In 1996 the youngest Solo River sediments that had yielded H. erectus remains in the 1930s were dated using electron-spin resonance and uranium-series methods. The results suggested occupation by ‘erects’ between 53 and 27 ka, triggering yet more astonishment, because fully modern humans had by then also arrived in Indonesia. Could anatomically modern humans have co-existed with a species whose origin went back to almost two million years beforehand? It has taken another two decades for this perplexing issue to be clarified – to some extent. The previous dates were checked using more precise versions of the original geochronological methods covering a wider range of sediment strata (Rizal, Y. et al. 2019. Last appearance of Homo erectus at Ngandong, Java, 117,000–108,000 years ago. Nature, published online; DOI:10.1038/s41586-019-1863-2). No AMH presence in Asia is known before about 80 ka, so can the astonishment be set aside? Possibly, but what is known for sure from modern and ancient DNA comparisons is that early modern human migrants interbred with a more ancient Asian group, the Denisovans. At present that group is only known from a site in Siberia and another in Tibet through a finger bone and a few molar teeth that yielded DNA significantly different from both living humans and ancient Neanderthals. So we have no tangible evidence of what the Denisovans looked like, unlike Asian H. erectus of whom there are many substantial fossils. Yet DNA has not been extracted from any of them. That is hardly surprising for the Indonesian specimens because hot and humid conditions cause DNA to break down quickly and completely. There is a much better chance of extracting genomes from the youngest H. erectus fossils from higher latitudes in China. Once that is achieved, we will know whether they are indeed erects or can be matched genetically with Denisovans.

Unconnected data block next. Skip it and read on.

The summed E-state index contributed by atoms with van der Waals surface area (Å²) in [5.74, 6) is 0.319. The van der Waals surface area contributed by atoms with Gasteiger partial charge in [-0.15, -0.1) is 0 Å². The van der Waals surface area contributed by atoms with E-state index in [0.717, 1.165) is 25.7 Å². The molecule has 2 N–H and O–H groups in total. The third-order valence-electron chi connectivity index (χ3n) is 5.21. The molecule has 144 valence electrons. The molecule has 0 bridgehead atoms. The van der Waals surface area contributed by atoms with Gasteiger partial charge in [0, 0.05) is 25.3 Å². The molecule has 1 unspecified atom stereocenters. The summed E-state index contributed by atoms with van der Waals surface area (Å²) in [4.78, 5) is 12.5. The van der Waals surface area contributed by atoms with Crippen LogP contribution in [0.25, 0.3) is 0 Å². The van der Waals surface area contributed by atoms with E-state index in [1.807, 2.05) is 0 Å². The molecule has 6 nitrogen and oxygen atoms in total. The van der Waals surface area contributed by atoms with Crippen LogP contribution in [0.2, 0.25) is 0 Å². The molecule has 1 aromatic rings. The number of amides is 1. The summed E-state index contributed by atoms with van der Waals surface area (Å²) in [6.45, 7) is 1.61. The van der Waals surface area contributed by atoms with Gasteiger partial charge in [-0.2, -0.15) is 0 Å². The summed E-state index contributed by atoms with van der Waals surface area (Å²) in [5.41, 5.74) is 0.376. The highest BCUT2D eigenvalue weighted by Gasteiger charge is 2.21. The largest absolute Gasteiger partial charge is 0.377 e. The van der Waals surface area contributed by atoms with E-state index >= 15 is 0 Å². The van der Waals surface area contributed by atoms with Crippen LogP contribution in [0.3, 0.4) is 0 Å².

See also:  Price, M. 2019. Ancient human species made ‘last stand’ 100,000 years ago on Indonesian island (Science)